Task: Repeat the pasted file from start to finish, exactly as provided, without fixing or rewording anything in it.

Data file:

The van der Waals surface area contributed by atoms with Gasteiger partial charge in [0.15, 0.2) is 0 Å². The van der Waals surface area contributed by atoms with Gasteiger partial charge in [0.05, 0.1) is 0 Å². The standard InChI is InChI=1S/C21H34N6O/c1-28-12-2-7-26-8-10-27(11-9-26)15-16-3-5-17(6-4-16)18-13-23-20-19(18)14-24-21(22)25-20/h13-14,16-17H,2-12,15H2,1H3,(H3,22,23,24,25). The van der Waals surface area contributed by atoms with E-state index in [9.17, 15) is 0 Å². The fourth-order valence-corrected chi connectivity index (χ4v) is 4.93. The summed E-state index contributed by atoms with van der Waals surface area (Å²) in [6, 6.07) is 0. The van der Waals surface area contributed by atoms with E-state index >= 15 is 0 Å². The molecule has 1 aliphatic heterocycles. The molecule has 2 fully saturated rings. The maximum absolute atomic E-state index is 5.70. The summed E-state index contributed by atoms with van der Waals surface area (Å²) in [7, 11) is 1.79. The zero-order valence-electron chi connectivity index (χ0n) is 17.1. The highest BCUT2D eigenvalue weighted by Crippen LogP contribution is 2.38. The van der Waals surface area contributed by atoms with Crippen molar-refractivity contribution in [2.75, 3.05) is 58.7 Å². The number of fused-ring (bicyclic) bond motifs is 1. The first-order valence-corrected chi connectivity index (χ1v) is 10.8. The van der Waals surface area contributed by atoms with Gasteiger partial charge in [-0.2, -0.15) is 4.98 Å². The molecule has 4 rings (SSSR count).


The van der Waals surface area contributed by atoms with Gasteiger partial charge in [0.15, 0.2) is 0 Å². The van der Waals surface area contributed by atoms with Gasteiger partial charge in [0.05, 0.1) is 0 Å². The standard InChI is InChI=1S/C21H34N6O/c1-28-12-2-7-26-8-10-27(11-9-26)15-16-3-5-17(6-4-16)18-13-23-20-19(18)14-24-21(22)25-20/h13-14,16-17H,2-12,15H2,1H3,(H3,22,23,24,25). The van der Waals surface area contributed by atoms with E-state index in [9.17, 15) is 0 Å². The fourth-order valence-corrected chi connectivity index (χ4v) is 4.93. The summed E-state index contributed by atoms with van der Waals surface area (Å²) in [6, 6.07) is 0. The van der Waals surface area contributed by atoms with E-state index >= 15 is 0 Å². The molecule has 1 aliphatic heterocycles. The molecule has 2 fully saturated rings. The maximum absolute atomic E-state index is 5.70. The summed E-state index contributed by atoms with van der Waals surface area (Å²) in [7, 11) is 1.79. The zero-order valence-electron chi connectivity index (χ0n) is 17.1. The highest BCUT2D eigenvalue weighted by Crippen LogP contribution is 2.38. The van der Waals surface area contributed by atoms with Crippen molar-refractivity contribution in [2.75, 3.05) is 58.7 Å². The number of fused-ring (bicyclic) bond motifs is 1. The first-order valence-corrected chi connectivity index (χ1v) is 10.8. The van der Waals surface area contributed by atoms with Gasteiger partial charge in [-0.2, -0.15) is 4.98 Å². The molecule has 4 rings (SSSR count).